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Cruise Automation: GM subsidiary presents "first autonomous serial car"

Saturday, September 16th, 2017 | Gadgets

In order for all readers to really believe it, Kyle Vogt has put it once again behind the headline: "How we built the first really self-running car (really)" is his article on the US platform Medium. The company boss and founder of the US start-up Cruise Automation describes how his company has developed several generations of self-propelled cars in recent years. The third generation, on the basis of an electric Chevrolet Bolt, will now be suitable for mass production.

    Cruise Automation wants to have developed a series-ready autonomous car. (Photo: Cruise Automation)
"This is not a concept study – it has airbags, crumple zones and comfortable seats – it is installed in an industrial production hall that can produce 100,000 vehicles a year, and we want to take this factory to a standstill," writes Vogt. The special feature of the vehicle is that the components already have all the necessary sensors and redundant systems that Cruise Automation considers necessary for autonomous driving.
Eye-catching laser scanner on the roof
The fact that this hardware does not make the Chevy Bolt more attractive is shown by the photos published by Vogt. A complex roof construction can be seen, including five rotator laser scanners. Further sensors such as cameras and radars are likely to be located in the roof structure as well as under the radiator grille. Various sensors are probably also present in the two large-sized exterior mirrors. Vogt does not provide information about the exact sensor equipment. Alone the five Lidare probably not make the car cheap. From the price and appearance it is therefore designed for commercial operators like taxidienste.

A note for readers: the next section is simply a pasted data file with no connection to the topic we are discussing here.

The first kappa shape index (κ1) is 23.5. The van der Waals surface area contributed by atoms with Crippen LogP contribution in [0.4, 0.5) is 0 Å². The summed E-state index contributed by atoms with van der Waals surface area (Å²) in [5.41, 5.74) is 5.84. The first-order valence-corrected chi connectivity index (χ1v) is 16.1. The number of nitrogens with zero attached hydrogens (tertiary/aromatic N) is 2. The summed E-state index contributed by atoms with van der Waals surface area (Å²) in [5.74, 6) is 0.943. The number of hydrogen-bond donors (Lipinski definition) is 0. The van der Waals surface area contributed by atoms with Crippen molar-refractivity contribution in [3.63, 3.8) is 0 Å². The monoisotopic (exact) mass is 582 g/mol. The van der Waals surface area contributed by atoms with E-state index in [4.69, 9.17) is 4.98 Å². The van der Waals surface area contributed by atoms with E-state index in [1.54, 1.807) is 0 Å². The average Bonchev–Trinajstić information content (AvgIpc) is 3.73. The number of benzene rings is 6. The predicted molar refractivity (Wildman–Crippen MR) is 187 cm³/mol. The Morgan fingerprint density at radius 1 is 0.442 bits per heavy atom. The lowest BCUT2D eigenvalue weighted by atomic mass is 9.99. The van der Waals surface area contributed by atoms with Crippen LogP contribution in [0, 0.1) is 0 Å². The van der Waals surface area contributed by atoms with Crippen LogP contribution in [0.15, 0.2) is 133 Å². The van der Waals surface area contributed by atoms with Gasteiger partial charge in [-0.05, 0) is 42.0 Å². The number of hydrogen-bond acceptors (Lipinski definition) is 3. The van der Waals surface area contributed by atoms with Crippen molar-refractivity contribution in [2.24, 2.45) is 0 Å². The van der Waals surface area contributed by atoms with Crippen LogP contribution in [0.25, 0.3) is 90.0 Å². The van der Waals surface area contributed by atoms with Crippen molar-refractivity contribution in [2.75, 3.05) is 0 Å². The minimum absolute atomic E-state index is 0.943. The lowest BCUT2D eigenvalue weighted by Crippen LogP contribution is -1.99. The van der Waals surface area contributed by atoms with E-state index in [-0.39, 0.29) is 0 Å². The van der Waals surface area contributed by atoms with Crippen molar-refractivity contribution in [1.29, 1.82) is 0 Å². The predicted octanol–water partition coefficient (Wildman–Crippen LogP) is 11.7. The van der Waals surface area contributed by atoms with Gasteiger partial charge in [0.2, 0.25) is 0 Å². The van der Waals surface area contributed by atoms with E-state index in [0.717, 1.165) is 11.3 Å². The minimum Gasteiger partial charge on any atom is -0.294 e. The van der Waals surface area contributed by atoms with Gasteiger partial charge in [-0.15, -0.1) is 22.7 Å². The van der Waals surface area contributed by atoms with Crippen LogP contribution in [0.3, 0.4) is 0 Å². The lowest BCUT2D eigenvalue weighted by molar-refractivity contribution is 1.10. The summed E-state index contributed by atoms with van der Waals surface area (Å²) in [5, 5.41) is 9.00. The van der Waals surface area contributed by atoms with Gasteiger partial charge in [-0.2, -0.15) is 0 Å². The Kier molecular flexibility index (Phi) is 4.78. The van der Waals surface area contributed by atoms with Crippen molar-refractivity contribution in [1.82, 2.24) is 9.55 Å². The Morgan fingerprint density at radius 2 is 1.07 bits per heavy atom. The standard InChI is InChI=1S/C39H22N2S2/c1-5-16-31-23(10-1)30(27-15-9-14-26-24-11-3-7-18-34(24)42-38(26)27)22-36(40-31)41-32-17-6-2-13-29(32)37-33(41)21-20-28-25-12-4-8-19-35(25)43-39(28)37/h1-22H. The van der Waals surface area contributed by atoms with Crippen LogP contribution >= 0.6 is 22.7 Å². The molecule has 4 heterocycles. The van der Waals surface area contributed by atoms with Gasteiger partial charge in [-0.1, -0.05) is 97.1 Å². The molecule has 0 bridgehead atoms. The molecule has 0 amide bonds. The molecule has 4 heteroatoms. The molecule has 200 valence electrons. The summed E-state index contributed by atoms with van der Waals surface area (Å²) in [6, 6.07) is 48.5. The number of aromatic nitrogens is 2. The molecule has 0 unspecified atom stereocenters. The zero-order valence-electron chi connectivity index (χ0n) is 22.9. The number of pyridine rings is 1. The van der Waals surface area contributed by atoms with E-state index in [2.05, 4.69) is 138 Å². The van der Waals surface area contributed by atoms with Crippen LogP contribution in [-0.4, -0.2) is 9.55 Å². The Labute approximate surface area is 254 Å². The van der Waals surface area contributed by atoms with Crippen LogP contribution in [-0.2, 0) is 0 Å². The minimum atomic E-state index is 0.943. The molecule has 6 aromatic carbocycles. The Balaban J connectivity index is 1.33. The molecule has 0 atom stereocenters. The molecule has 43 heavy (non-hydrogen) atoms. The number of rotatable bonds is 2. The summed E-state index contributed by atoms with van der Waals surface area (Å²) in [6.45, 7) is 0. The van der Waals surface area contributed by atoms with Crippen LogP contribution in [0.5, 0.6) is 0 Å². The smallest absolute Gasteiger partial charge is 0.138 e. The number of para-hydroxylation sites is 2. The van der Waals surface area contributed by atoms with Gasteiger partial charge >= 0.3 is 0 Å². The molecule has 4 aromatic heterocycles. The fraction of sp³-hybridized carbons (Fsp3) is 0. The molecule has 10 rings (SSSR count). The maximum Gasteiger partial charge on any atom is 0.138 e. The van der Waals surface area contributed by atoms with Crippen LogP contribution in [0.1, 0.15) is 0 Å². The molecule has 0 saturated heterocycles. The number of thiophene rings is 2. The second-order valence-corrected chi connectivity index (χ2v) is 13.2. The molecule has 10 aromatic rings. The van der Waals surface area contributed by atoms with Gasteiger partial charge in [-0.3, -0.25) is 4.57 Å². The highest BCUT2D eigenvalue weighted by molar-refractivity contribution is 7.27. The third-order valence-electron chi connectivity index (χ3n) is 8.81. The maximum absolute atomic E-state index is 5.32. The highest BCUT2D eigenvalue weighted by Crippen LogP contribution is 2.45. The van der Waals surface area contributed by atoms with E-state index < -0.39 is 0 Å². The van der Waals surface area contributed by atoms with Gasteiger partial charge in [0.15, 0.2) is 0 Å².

According to Vogt, Cruise has equipped the Chevy Bolt with a completely new and fault-tolerant system for electrics, communication and actuation for the third generation. According to Techcrunch, 40 percent of the components are new. The car now looks more like an airplane and has 4,085 cables and 1,066 plugs. Without careful assembly, the vehicles would therefore spend a lot of time in the workshop because of wobbly contacts and shattered cables.
Redundant systems required
The fact that autonomous vehicles need such redundant systems is little controversial in the industry. Thus, Audi equips its new A8 with an additional braking system if it has the Staupiloten. The manufacturers also think of steering the vehicle with one-sided brakes, for example, if the steering system fails. This technology has long been used in the Electronic Stability Program (ESP).
Last but not least, the question is whether the cruise control car has the necessary software to drive safely and autonomously over motorways and cities. Videos published by the company show how their test cars safely navigate through San Francisco without human intervention. According to Techcrunch, Vogt, however, said that car can drive autonomously, "when the software is finished".
First assignment in San Francisco
General Motors' (GM) Vice President for Autonomous Driving, Doug Parks, also dampened the euphoria. There is still a lot to do until self-propelled cars can actually be driven on the streets without drivers. At the very least, the US House of Representatives has decided last week that it will allow manufacturers to launch up to 100,000 test cars in a few years on the basis of special regulations.
To date, GM has built 50 copies of the car at its factory in Lake Orion, Michigan. These will soon be available to San Francisco employees for Cruise Anywhere.


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